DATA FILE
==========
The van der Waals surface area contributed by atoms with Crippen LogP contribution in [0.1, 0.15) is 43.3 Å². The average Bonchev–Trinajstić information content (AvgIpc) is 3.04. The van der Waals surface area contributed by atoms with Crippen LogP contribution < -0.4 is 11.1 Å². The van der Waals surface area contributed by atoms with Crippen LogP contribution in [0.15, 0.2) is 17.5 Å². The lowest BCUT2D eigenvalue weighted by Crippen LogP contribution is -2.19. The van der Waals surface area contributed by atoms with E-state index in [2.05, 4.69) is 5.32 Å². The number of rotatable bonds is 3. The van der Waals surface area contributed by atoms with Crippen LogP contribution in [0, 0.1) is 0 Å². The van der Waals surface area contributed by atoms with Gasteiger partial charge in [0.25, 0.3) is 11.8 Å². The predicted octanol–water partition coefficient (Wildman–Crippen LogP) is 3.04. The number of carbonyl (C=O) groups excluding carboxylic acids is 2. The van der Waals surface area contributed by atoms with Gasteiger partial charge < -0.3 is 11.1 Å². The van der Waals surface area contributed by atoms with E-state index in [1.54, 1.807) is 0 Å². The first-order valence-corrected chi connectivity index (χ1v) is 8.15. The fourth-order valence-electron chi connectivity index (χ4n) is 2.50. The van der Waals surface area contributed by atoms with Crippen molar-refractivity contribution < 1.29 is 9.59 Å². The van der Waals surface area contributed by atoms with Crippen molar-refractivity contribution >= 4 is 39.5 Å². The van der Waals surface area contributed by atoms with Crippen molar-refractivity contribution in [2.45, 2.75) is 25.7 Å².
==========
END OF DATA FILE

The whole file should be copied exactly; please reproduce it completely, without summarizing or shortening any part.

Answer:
The van der Waals surface area contributed by atoms with Crippen LogP contribution in [0.1, 0.15) is 43.3 Å². The average Bonchev–Trinajstić information content (AvgIpc) is 3.04. The van der Waals surface area contributed by atoms with Crippen LogP contribution < -0.4 is 11.1 Å². The van der Waals surface area contributed by atoms with Crippen LogP contribution in [0.15, 0.2) is 17.5 Å². The lowest BCUT2D eigenvalue weighted by Crippen LogP contribution is -2.19. The van der Waals surface area contributed by atoms with E-state index in [2.05, 4.69) is 5.32 Å². The number of rotatable bonds is 3. The van der Waals surface area contributed by atoms with Crippen LogP contribution in [0, 0.1) is 0 Å². The van der Waals surface area contributed by atoms with Gasteiger partial charge in [0.25, 0.3) is 11.8 Å². The predicted octanol–water partition coefficient (Wildman–Crippen LogP) is 3.04. The number of carbonyl (C=O) groups excluding carboxylic acids is 2. The van der Waals surface area contributed by atoms with Gasteiger partial charge < -0.3 is 11.1 Å². The van der Waals surface area contributed by atoms with E-state index in [1.54, 1.807) is 0 Å². The first-order valence-corrected chi connectivity index (χ1v) is 8.15. The fourth-order valence-electron chi connectivity index (χ4n) is 2.50. The van der Waals surface area contributed by atoms with Crippen molar-refractivity contribution < 1.29 is 9.59 Å². The van der Waals surface area contributed by atoms with Crippen molar-refractivity contribution >= 4 is 39.5 Å². The van der Waals surface area contributed by atoms with Crippen molar-refractivity contribution in [2.45, 2.75) is 25.7 Å².